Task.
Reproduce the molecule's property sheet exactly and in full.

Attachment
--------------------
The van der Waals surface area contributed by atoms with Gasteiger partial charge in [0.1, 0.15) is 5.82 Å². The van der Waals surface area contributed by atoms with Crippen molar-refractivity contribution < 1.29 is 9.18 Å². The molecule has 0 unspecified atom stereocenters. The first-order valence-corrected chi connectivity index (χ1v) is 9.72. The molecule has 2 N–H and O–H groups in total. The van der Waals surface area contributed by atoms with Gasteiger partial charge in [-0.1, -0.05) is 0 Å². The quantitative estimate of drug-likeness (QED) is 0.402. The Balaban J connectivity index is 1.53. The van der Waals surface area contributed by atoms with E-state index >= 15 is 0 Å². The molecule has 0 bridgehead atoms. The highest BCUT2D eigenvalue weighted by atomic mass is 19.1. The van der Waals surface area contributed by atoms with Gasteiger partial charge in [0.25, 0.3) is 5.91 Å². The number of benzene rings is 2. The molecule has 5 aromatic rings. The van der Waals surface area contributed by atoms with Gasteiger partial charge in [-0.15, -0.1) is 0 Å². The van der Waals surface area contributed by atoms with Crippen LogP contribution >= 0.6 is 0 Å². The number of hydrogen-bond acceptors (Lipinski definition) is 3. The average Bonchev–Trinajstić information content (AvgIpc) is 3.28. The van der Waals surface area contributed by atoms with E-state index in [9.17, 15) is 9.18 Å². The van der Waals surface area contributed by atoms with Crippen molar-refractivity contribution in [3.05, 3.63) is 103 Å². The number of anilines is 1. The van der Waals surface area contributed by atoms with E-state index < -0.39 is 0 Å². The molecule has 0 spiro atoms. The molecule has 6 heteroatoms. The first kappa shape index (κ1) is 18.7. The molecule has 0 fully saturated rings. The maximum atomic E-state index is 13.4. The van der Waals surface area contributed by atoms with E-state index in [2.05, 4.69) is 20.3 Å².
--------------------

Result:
The van der Waals surface area contributed by atoms with Gasteiger partial charge in [0.1, 0.15) is 5.82 Å². The van der Waals surface area contributed by atoms with Crippen molar-refractivity contribution < 1.29 is 9.18 Å². The molecule has 0 unspecified atom stereocenters. The first-order valence-corrected chi connectivity index (χ1v) is 9.72. The molecule has 2 N–H and O–H groups in total. The van der Waals surface area contributed by atoms with Gasteiger partial charge in [-0.1, -0.05) is 0 Å². The quantitative estimate of drug-likeness (QED) is 0.402. The Balaban J connectivity index is 1.53. The van der Waals surface area contributed by atoms with E-state index >= 15 is 0 Å². The molecule has 0 bridgehead atoms. The highest BCUT2D eigenvalue weighted by atomic mass is 19.1. The van der Waals surface area contributed by atoms with Gasteiger partial charge in [0.25, 0.3) is 5.91 Å². The number of benzene rings is 2. The molecule has 5 aromatic rings. The van der Waals surface area contributed by atoms with Gasteiger partial charge in [-0.15, -0.1) is 0 Å². The van der Waals surface area contributed by atoms with Crippen LogP contribution >= 0.6 is 0 Å². The number of hydrogen-bond acceptors (Lipinski definition) is 3. The average Bonchev–Trinajstić information content (AvgIpc) is 3.28. The van der Waals surface area contributed by atoms with E-state index in [9.17, 15) is 9.18 Å². The van der Waals surface area contributed by atoms with Crippen molar-refractivity contribution in [3.05, 3.63) is 103 Å². The number of anilines is 1. The van der Waals surface area contributed by atoms with E-state index < -0.39 is 0 Å². The molecule has 0 spiro atoms. The molecule has 6 heteroatoms. The first kappa shape index (κ1) is 18.7. The molecule has 0 fully saturated rings. The maximum atomic E-state index is 13.4. The van der Waals surface area contributed by atoms with E-state index in [2.05, 4.69) is 20.3 Å².